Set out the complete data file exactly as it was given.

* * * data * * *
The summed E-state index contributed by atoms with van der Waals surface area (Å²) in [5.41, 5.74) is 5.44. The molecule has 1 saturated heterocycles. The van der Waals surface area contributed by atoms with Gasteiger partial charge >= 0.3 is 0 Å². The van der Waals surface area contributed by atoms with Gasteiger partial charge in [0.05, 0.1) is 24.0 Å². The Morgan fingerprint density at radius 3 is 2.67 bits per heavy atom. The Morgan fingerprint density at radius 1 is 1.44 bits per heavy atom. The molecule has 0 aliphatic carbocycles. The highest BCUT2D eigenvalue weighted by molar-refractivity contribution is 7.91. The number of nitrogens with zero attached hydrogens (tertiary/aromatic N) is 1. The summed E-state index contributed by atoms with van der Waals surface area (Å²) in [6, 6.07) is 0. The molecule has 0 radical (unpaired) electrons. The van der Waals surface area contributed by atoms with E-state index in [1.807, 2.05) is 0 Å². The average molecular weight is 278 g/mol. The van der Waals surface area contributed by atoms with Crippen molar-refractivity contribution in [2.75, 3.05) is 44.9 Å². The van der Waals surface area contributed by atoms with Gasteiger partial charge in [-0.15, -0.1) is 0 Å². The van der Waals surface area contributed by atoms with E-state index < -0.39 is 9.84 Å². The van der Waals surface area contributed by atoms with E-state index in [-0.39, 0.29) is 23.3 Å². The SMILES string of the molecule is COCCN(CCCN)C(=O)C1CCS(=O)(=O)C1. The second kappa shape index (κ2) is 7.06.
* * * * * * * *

The summed E-state index contributed by atoms with van der Waals surface area (Å²) in [5.41, 5.74) is 5.44. The molecule has 1 saturated heterocycles. The van der Waals surface area contributed by atoms with Gasteiger partial charge >= 0.3 is 0 Å². The van der Waals surface area contributed by atoms with Gasteiger partial charge in [0.05, 0.1) is 24.0 Å². The Morgan fingerprint density at radius 3 is 2.67 bits per heavy atom. The Morgan fingerprint density at radius 1 is 1.44 bits per heavy atom. The molecule has 0 aliphatic carbocycles. The highest BCUT2D eigenvalue weighted by molar-refractivity contribution is 7.91. The number of nitrogens with zero attached hydrogens (tertiary/aromatic N) is 1. The summed E-state index contributed by atoms with van der Waals surface area (Å²) in [6, 6.07) is 0. The molecule has 0 radical (unpaired) electrons. The van der Waals surface area contributed by atoms with E-state index in [1.807, 2.05) is 0 Å². The average molecular weight is 278 g/mol. The van der Waals surface area contributed by atoms with Crippen molar-refractivity contribution in [2.75, 3.05) is 44.9 Å². The van der Waals surface area contributed by atoms with Gasteiger partial charge in [-0.15, -0.1) is 0 Å². The van der Waals surface area contributed by atoms with E-state index < -0.39 is 9.84 Å². The van der Waals surface area contributed by atoms with E-state index in [-0.39, 0.29) is 23.3 Å². The SMILES string of the molecule is COCCN(CCCN)C(=O)C1CCS(=O)(=O)C1. The second kappa shape index (κ2) is 7.06.